The Kingdom of Jordan may be on track to become the third Middle East nation after Egypt and Israel to leave the liquefied natural gas market as more regional pipeline gas becomes available.
The only outcome that could stop Jordan no longer being an LNG importer at its facility at Aqaba is the withdrawal of Israeli pipeline gas supplies, which analysts believe is unlikely.
Jordan is an important market for Israel’s surplus gas and in fact an anchor for development of the first phase of the Leviathan gas project offshore Israel, according to an analysis from the consultancy, FACTS Global Energy.
“A short distance pipeline also provides Israel the highest netback for pipeline gas exports compared to other markets such as Egypt, and even Turkey,” said the report.
“The transportation cost for the Israel-Jordan section is estimated to be only US$0.12 per million British thermal units and the current netbacks are around US$5.90-US$6.40 per MMBtu,” added the report.
Jordan National Electric Power Corp. (NEPCO) is currently buying LNG from Shell based on a mid-term contract that expires in 2020.
However, the pipeline contract price agreed with Israel is lower than the LNG price per tonne for the country.
“NEPCO’s contract with Israel’s Leviathan consortium is linked to Brent prices and currently translates to a gas price of around US$6.00-6.50 per MMBtu (at US$70 per barrel Brent price), around US$2.20-2.70 per MMBtu lower than the MT LNG contract prices,” stated the FACTS report.
For Jordan, it makes economic sense to buy pipeline gas that is priced lower than LNG.
Jordan has already committed to import up to 350 million standard cubic feet per day of pipeline gas from Israel from December 2019, when the Leviathan gas project begins operating.
“The construction of a new 65-kilometres pipeline between Jordan and Israel is ahead of schedule and will be completed by the third quarter of 2019,” noted the report.
The Leviathan gas development project is also more than 80 percent completed and is set to start operation by the end of 2019. Jordan is already receiving small volumes of 10-12 mmscf/d of gas from Israel’s offshore Tamar gas field, owned by Noble Energy of the US and its main partners, subsidiaries of the Delek Group of Israel.
Jordan has also resumed gas imports by pipeline from Egypt on the back of new gas supply from the Egyptian Zohr gas field in the East Mediterranean.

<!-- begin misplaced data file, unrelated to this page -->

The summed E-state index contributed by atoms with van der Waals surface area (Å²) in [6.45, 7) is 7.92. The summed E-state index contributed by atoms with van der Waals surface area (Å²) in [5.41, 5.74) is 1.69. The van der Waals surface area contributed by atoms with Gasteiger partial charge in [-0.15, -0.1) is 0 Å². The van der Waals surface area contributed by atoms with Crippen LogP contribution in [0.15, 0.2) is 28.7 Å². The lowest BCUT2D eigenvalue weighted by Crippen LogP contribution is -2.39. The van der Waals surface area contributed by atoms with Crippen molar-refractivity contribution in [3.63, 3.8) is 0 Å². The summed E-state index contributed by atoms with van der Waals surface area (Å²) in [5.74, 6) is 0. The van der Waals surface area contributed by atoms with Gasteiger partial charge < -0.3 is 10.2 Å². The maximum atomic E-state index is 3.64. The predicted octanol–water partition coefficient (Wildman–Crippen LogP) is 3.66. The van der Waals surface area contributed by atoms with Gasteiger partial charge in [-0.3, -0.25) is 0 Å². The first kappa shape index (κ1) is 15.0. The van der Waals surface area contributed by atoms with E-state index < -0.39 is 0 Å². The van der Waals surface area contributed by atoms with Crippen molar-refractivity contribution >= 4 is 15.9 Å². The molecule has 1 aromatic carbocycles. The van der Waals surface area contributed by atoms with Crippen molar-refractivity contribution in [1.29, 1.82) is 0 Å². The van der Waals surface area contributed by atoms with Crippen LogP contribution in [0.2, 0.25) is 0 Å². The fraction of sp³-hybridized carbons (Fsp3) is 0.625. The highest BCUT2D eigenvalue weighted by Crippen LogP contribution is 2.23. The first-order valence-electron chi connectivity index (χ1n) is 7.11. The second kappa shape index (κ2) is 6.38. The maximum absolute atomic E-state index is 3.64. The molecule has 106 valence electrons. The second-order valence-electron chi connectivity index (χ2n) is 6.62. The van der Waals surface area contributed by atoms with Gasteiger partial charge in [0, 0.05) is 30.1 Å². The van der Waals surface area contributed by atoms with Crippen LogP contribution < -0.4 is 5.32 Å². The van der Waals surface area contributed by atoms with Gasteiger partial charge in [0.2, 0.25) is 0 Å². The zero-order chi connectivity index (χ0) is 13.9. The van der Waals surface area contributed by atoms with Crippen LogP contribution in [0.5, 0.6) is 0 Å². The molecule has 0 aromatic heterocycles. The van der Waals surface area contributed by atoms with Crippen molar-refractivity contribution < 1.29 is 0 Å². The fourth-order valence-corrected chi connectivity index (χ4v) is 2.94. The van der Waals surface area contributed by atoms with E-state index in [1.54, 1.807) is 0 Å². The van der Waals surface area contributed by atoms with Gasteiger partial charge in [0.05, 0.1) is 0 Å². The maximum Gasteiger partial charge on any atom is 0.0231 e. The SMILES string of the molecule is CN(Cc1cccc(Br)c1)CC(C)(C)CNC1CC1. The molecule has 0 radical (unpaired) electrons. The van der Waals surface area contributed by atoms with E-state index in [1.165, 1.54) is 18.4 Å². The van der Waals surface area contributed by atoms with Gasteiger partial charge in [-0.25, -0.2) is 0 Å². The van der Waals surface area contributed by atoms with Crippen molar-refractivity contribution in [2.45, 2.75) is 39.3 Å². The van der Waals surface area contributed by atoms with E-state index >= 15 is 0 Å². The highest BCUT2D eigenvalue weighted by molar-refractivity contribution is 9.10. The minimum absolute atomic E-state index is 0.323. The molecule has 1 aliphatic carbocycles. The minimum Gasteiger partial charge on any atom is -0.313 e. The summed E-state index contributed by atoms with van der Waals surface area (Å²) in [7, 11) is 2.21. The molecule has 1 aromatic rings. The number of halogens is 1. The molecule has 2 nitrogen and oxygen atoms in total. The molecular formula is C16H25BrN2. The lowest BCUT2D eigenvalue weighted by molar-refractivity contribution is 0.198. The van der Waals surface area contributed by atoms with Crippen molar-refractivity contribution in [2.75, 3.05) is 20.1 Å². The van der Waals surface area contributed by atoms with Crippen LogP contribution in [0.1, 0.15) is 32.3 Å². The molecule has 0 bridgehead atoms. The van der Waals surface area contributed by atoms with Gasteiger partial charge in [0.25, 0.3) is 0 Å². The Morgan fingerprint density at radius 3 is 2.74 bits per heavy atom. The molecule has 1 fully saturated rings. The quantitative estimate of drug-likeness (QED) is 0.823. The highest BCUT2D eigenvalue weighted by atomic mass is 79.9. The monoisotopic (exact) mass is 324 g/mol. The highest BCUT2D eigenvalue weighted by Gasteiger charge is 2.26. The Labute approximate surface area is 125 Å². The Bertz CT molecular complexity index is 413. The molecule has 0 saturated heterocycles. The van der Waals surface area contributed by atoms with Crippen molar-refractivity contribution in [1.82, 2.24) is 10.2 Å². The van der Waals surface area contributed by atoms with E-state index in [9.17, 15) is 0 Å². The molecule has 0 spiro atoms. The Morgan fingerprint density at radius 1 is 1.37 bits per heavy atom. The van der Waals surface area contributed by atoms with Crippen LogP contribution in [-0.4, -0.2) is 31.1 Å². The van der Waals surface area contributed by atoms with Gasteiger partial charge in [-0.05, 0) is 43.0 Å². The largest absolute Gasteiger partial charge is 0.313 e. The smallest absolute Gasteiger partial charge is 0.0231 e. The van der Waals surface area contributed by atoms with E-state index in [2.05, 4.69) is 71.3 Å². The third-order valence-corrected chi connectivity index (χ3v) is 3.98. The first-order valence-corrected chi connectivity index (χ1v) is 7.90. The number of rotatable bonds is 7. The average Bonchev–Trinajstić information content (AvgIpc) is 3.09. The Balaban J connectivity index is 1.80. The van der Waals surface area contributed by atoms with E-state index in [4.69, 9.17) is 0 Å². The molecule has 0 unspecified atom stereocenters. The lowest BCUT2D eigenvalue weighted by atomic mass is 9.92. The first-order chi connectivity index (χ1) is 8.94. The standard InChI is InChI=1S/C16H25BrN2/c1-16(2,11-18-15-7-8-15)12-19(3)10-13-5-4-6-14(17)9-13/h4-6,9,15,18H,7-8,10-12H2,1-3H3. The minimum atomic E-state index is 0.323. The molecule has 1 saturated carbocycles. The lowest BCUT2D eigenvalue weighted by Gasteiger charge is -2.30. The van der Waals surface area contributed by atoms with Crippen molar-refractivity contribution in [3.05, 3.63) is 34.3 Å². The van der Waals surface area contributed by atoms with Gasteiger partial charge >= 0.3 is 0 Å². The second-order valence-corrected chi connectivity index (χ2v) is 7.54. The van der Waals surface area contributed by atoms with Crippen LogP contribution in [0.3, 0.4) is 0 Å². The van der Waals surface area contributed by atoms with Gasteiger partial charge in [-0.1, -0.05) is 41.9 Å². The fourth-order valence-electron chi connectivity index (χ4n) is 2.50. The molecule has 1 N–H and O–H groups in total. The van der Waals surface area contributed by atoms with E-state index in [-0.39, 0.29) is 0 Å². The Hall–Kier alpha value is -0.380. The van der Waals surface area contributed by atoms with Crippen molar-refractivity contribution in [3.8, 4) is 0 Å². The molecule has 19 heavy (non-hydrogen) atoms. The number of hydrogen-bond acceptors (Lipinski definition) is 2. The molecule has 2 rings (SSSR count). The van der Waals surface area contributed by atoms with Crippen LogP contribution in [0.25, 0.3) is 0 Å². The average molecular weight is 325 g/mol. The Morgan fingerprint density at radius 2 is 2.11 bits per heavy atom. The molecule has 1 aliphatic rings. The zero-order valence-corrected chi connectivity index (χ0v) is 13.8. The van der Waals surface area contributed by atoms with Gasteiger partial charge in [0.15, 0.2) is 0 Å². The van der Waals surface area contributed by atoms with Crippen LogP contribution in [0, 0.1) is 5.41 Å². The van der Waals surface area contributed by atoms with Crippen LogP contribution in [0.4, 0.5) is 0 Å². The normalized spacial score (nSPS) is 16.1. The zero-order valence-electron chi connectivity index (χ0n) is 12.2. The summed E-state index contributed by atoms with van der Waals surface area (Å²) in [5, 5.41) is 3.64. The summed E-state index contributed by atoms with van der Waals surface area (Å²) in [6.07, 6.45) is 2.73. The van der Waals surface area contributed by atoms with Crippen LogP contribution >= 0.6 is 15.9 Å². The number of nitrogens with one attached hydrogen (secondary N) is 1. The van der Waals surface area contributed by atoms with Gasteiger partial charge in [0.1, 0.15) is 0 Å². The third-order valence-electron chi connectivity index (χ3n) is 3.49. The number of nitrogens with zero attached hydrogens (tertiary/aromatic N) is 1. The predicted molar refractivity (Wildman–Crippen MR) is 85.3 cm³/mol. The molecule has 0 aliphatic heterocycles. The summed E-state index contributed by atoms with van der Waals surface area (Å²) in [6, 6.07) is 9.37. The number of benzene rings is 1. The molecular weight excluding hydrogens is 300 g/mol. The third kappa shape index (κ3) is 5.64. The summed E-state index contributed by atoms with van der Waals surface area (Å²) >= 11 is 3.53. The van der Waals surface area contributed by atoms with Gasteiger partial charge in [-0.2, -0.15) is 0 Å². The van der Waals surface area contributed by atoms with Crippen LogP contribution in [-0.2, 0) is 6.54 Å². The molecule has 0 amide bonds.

The original contract was to import 250 mmscf/d of gas at a price of around US$2.50 per MMBtu.
However, following a gas supply shortage in Egypt, the pipeline flow to Jordan dropped substantially and was finally halted in late 2015.
During 2016 and 2017, NEPCO reversed the pipeline flow, and purchased 10 additional LNG cargoes per year to send to Egypt via the existing pipeline.
In August 2018, Jordanian and Egyptian Energy Ministers agreed to resume gas supply to Jordan and Egypt started sending interruptible volumes of gas to Jordan from September 2018.
“The current price of the Egyptian gas is estimated to be around US$5.00 per MMBtu, which is lower than Israel’s gas prices but the volumes are still negligible,” said the report.
Jordan’s pipeline gas imports from Egypt have been increasing in 2019 and are expected to reach 100 mmscf/d by the end of this year. Post-2020, gas imports from Egypt may reach 200 mmscf/d.
However, given the current supply/demand balance outlook for Egypt, it is difficult to see more gas supply to Jordan.
“Based on our estimates, Egypt will not have more than 200 mmscf/d of gas left for pipeline exports post 2020,” said the FACTS report.
“Interestingly, Egypt will also start importing Israeli pipeline gas from December 2019. Egypt has two contracts to import up to 640 mmscf/d of gas from Israel,” it added.
If everything goes as planned for pipeline deliveries, Jordan will reduce its LNG imports in the next couple of years and they can finally cease.
Jordan would still have flexibility to import occasional LNG cargoes post-2022 as the Golar floating storage and regasification unit contract with NEPCO is expiring in around 2025 and the Jordanians can keep the vessel until then.
“Jordan could decide to keep the FSRU for a longer period and import LNG or simply approach Israel for additional pipeline imports,” said the report.